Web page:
sea turtle facts

14 Sea Turtle Facts: Unveiling Secrets of Ocean Wanderers

Sea turtles are undoubtedly one of the most famous and loved marine animals. They are ancient reptiles that have inhabited our oceans for millions of years, contributing significantly to the balance of marine ecosystems. By exploring this list of sea turtle facts, we will understand their role in ocean health and the need to protect them.

One of the most interesting facts about sea turtles is their extraordinary navigation skills. Out of the seven sea turtle species on Earth, some travel thousands of miles of open ocean to return to their nesting beaches. Let's combine our knowledge of sea turtle facts with a commitment to conservation to help these creatures survive.

Care to learn more about their family? Check our collection of general turtle facts.

Superb Facts About Sea Turtles

sea turtle swimming
Photo by Giorgia Doglioni on Unsplash

1. They can live for over 80 years.

Interestingly, some sea turtles live beyond 80 years. Over the centuries, they have successfully navigated diverse ocean environments and changes. Moreover, these animals are indicators of ecosystem health and stability.

One fascinating aspect of sea turtle biology lies in the "annual rings" in the humerus bones of their flippers, similar to tree trunks. These concentric rings contain chemical markers that reveal the turtle's age, diet, and habitat yearly. By examining these bone structures, researchers can better understand their life history.

2. There are seven existing sea turtle species.

two sea turtles on shallow water
Photo by Travis Colbert on Unsplash

Today, seven species of sea turtles live in the Earth's oceans. The Green Sea Turtle is the largest hard-shelled species. It feeds on sea grasses and algae. Conversely, the Loggerhead Sea Turtle uses its powerful jaws to crack open the shells of crustaceans and mollusks. 

Though smaller, Olive Ridley Sea Turtles perform mass synchronized nesting events. Meanwhile, the Hawksbill Turtles have a sharp bird-like beaks and a shell with beautiful patterns. Native to Australia, the Flatback Turtles have a flatter carapace. 

Finally, Leatherback Sea Turtles are the largest of all sea turtles. Their soft but leathery shell separates them from other species with hard shells. On the other hand, Kemp's Ridley sea turtle species are the smallest.

Read more: 7 Types of Sea Turtles.

3. Seat turtles don’t retract into their shells.

Unlike other turtles, sea turtles can't retract their flippers and heads into their shells. Over millions of years, these animals have evolved streamlined bodies, favoring speed and agility in exchange for self-defense. Their flattened shells help them glide effortlessly through ocean currents4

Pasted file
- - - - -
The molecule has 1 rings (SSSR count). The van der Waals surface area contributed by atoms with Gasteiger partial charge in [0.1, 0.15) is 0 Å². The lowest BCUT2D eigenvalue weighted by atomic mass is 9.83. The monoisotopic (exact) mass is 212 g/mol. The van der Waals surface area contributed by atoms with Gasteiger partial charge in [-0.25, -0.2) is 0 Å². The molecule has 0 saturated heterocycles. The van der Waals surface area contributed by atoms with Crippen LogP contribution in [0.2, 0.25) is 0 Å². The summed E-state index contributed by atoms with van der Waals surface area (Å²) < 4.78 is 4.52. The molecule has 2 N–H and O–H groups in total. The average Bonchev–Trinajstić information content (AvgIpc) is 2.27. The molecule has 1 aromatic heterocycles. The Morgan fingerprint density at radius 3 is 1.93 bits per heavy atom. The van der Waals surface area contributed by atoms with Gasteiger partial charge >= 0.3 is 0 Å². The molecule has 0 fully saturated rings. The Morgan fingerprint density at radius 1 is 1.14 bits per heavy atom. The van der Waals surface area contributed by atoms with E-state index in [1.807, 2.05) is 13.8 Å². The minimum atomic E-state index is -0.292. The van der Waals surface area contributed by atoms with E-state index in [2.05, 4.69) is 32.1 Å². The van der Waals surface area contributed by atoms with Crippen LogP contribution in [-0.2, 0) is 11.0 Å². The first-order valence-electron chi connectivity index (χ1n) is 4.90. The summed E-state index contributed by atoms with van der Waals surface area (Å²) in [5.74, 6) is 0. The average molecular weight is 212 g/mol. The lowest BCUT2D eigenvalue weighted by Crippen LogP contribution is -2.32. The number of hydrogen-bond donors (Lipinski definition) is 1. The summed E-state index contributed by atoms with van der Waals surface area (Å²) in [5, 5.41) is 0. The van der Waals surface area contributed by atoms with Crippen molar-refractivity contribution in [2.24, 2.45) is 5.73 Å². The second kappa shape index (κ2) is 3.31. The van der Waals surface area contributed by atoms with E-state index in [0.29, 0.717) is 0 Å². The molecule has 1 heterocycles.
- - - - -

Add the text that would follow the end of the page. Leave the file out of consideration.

Moreover, they possess large, paddle-shaped flippers essential for survival. These powerful limbs not only enable them to swim efficiently over vast distances, but they are also crucial tools for maneuverability. 

In particular, the rear flippers act like rudders, helping them steer and maintain balance underwater. Their underwater dexterity also allows them to dodge potential predators and seek their next meal.

If you are curious about more shelled animals, head to our armadillo facts.

4. They have no teeth.

sea turtle open mouth
Photo by Bruce Warrington on Unsplash

Instead of teeth, sea turtles possess beak-like mouths with sharp edges of keratin, the same rigid material found in our nails and hair. This unique adaptation allows them to grasp, tear, and shred their food, enabling them to feast on diverse prey.

Besides their beaks, these turtles have backward-facing spines called papillae inside their mouths. These spines stop slippery prey like jellyfish from wriggling free and escaping into the water. The structure and arrangement of the papillae vary among species, mirroring their specific diets and feeding habits.

5. They can hold their breath underwater for 4 to 7 hours.

These reptiles cannot extract oxygen from the water like fish. Making up for this inability, they can hold their breath for 2 to 7 hours3. Moreover, the metabolic rate of an inactive sea turtle decreases, allowing it to breathe longer. 

This remarkable ability keeps sea turtles safe from predators. It lets them explore the ocean's depths without frequently surfacing for air. Additionally, their heart rate slows down while submerged, enabling them to prolong their breath-holding. 

As they dive deeper and hold their breath, they experience "bradycardia," which may result in up to nine minutes elapsing between heartbeats. This process involves organs like the brain and heart receiving adequate oxygen. At the same time, less critical tissues function with reduced oxygen levels. 

The succeeding sea turtle facts talk more about three of the species.

6. Leatherback sea turtles can grow up to 7 feet long and weigh 2,000 pounds.

With colossal adults reaching up to 7 feet in length and weighing an astonishing 2,000 pounds, these marine giants are an impressive sight. Yet, it's not only their enormous size that captures our fascination. 

Instead of the hard bony carapaces of most sea turtles, the leatherback has a distinctive shell. This shell increases the turtle's maneuverability and enables them to dive to mind-boggling depths of up to 4,200 feet below the ocean surface. 

Furthermore, this softer shell means leatherbacks can withstand colder water temperatures, allowing them to enter depths other turtles can't reach. 

7. The Green Sea Turtle is a vegetarian.

green sea turtle on ocean floor
Photo by James Thornton on Unsplash

Green Sea Turtles are the only herbivores among the sea turtle family. They feed primarily on seagrasses and algae, which abound in shallow coastal waters. Moreover, thanks to their serrated jaws, perfectly adapted for tearing and consuming vegetation, they can eat as much algae and grass as they want. 

These turtles contribute significantly to the vitality of seagrass beds and coral reefs by keeping algae and seagrass populations in check. Additionally, Green Sea Turtles get their names from their diet. The chlorophyll-rich seagrasses and algae these sea turtles eat give the fat beneath their shells their trademark greenish hue. 

As they mature, green sea turtles develop an entirely herbivorous diet from their omnivorous habits as juveniles.